To the first question, there are an increasing number of funds set up and capital allocated to pursue these opportunities. It is less of an issue today than say ten years ago. If one can demonstrate they are a commercially viable business solving a problem for society, there is a lot of capital chasing such opportunities. That said, there are some very early-stage businesses that have not proven their product-market fit or their financial viability that find it difficult to attract capital. However, any business will face such challenges, if they are unable to prove their product-market fit and/or commercial viability.
To the second part of the question related to capital going to companies in emerging markets or fragile states. There are certain pools of capital, though extremely limited, that goes into these markets. With the frequent change in tone and sentiment related to investments in emerging markets many investors outside those geographic areas tend to avoid risks associated to these markets. Consequently, there will be comparatively, smaller amounts of capital going into fragile states.
Is it possible to balance the needs of the economy with those of the environment and society? Or will economic priorities always come first?
In my opinion, financial returns and sustainability initiatives are in the long run tied to each other. I gave you the example of a company that we’ve had in our portfolio for decades. I do not think we would have managed to have a consistently successful company over a few decades if we did not build this business around our sustainability principles. Every business no matter what they do will have sustainability initiatives that are relevant for them. In the long run, it would be difficult for me to see how these two objectives contradict each other.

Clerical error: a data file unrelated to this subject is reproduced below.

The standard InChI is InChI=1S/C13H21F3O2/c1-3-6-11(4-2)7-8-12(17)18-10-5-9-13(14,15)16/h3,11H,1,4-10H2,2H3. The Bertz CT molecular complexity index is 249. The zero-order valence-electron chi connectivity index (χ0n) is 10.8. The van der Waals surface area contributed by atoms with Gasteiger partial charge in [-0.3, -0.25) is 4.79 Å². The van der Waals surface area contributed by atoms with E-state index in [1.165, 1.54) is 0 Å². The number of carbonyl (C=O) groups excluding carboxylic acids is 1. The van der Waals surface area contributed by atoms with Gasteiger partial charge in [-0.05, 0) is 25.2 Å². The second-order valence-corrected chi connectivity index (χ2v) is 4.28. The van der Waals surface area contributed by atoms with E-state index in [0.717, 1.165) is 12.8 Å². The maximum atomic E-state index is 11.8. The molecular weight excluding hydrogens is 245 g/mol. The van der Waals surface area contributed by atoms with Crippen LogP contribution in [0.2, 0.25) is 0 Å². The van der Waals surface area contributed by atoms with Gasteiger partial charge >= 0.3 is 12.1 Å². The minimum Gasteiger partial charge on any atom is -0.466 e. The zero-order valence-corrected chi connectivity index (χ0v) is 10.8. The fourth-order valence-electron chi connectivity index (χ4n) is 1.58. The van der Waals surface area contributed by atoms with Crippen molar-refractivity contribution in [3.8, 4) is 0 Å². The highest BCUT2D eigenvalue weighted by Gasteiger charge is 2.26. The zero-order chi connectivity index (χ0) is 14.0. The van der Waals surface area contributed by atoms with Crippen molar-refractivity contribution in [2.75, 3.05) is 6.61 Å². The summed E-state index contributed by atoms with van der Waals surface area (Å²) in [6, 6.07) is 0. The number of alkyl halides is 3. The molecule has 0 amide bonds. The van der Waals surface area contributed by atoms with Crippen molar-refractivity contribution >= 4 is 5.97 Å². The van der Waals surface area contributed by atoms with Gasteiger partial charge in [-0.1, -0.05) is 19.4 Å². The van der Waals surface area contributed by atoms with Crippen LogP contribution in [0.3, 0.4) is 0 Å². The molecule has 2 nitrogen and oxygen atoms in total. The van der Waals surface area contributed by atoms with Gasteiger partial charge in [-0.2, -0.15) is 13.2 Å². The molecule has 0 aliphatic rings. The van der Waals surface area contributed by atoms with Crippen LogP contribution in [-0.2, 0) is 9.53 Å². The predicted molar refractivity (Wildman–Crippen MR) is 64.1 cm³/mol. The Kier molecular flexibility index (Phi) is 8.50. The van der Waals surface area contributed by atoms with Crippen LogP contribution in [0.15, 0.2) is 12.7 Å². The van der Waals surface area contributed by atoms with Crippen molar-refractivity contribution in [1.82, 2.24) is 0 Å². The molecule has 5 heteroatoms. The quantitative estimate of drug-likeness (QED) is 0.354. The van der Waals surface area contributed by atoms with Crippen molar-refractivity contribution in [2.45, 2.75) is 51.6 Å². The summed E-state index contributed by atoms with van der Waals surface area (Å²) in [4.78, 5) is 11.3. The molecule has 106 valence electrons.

The $1,000,000,000,000 Problem
There is a trillion-dollar hole in sustainable finance across the world if we’re going to meet the commitments of the Paris Climate Agreement, SDGs, and other global agreements. What is it that the private investment community can also do to help meet the financial gap to achieve sustainable development?
There are impact funds that are now specifically focused on positive impact in society. With that said, I’d be surprised if there are any funds or private investment companies that are not thinking about it today.
As we get closer to 2030, we’re going to see a significant amount of capital being earmarked for businesses that are working with sustainable development. If you look at the last couple of years, the largest investment organisations in the world have gone out with very specific sustainability commitments. For example, moving money away from heavily polluting industries to cleaner alternatives. The investment community is going through significant change with an increasing proportion of funds aligning their investment philosophies around sustainable investing. Like most things in life, demand will create supply. In this case, capital will be deployed to fill this hole.